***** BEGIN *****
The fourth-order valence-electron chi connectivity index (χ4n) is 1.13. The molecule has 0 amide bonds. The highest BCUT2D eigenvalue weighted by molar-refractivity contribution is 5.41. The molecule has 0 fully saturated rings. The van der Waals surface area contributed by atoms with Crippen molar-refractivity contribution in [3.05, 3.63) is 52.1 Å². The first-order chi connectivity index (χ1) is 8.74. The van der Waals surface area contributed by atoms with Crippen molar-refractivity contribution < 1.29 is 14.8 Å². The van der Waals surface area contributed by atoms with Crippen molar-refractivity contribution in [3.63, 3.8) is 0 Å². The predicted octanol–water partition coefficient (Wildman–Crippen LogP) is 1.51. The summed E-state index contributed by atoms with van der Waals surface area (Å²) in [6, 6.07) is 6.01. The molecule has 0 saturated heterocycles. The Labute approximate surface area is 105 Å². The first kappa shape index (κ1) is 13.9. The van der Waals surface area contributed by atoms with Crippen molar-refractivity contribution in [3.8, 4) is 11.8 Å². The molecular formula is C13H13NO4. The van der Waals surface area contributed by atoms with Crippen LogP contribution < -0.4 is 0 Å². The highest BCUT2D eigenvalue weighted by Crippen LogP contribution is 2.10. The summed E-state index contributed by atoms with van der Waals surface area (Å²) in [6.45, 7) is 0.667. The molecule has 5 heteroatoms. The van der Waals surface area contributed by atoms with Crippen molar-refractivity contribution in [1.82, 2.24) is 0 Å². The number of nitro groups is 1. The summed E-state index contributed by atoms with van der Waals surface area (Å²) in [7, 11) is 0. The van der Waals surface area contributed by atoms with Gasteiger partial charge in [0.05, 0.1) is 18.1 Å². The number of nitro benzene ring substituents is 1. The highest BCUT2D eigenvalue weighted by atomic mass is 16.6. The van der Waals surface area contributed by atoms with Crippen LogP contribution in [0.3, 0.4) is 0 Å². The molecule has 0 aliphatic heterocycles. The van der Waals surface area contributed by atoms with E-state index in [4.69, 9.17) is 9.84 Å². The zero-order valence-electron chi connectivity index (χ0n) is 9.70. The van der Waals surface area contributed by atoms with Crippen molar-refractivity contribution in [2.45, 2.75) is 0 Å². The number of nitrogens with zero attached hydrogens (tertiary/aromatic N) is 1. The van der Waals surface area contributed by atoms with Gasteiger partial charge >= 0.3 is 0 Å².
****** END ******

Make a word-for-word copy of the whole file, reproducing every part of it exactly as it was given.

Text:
The fourth-order valence-electron chi connectivity index (χ4n) is 1.13. The molecule has 0 amide bonds. The highest BCUT2D eigenvalue weighted by molar-refractivity contribution is 5.41. The molecule has 0 fully saturated rings. The van der Waals surface area contributed by atoms with Crippen molar-refractivity contribution in [3.05, 3.63) is 52.1 Å². The first-order chi connectivity index (χ1) is 8.74. The van der Waals surface area contributed by atoms with Crippen molar-refractivity contribution < 1.29 is 14.8 Å². The van der Waals surface area contributed by atoms with Crippen molar-refractivity contribution in [3.63, 3.8) is 0 Å². The predicted octanol–water partition coefficient (Wildman–Crippen LogP) is 1.51. The summed E-state index contributed by atoms with van der Waals surface area (Å²) in [6, 6.07) is 6.01. The molecule has 0 saturated heterocycles. The Labute approximate surface area is 105 Å². The first kappa shape index (κ1) is 13.9. The van der Waals surface area contributed by atoms with Crippen molar-refractivity contribution in [3.8, 4) is 11.8 Å². The molecular formula is C13H13NO4. The van der Waals surface area contributed by atoms with Crippen LogP contribution < -0.4 is 0 Å². The highest BCUT2D eigenvalue weighted by Crippen LogP contribution is 2.10. The summed E-state index contributed by atoms with van der Waals surface area (Å²) in [6.45, 7) is 0.667. The molecule has 5 heteroatoms. The van der Waals surface area contributed by atoms with Crippen molar-refractivity contribution in [1.82, 2.24) is 0 Å². The number of nitro groups is 1. The summed E-state index contributed by atoms with van der Waals surface area (Å²) in [7, 11) is 0. The van der Waals surface area contributed by atoms with Gasteiger partial charge in [0.05, 0.1) is 18.1 Å². The number of nitro benzene ring substituents is 1. The highest BCUT2D eigenvalue weighted by atomic mass is 16.6. The van der Waals surface area contributed by atoms with Crippen LogP contribution in [0.3, 0.4) is 0 Å². The molecule has 0 aliphatic heterocycles. The van der Waals surface area contributed by atoms with E-state index in [4.69, 9.17) is 9.84 Å². The zero-order valence-electron chi connectivity index (χ0n) is 9.70. The van der Waals surface area contributed by atoms with Crippen molar-refractivity contribution in [2.45, 2.75) is 0 Å². The number of nitrogens with zero attached hydrogens (tertiary/aromatic N) is 1. The van der Waals surface area contributed by atoms with Gasteiger partial charge >= 0.3 is 0 Å².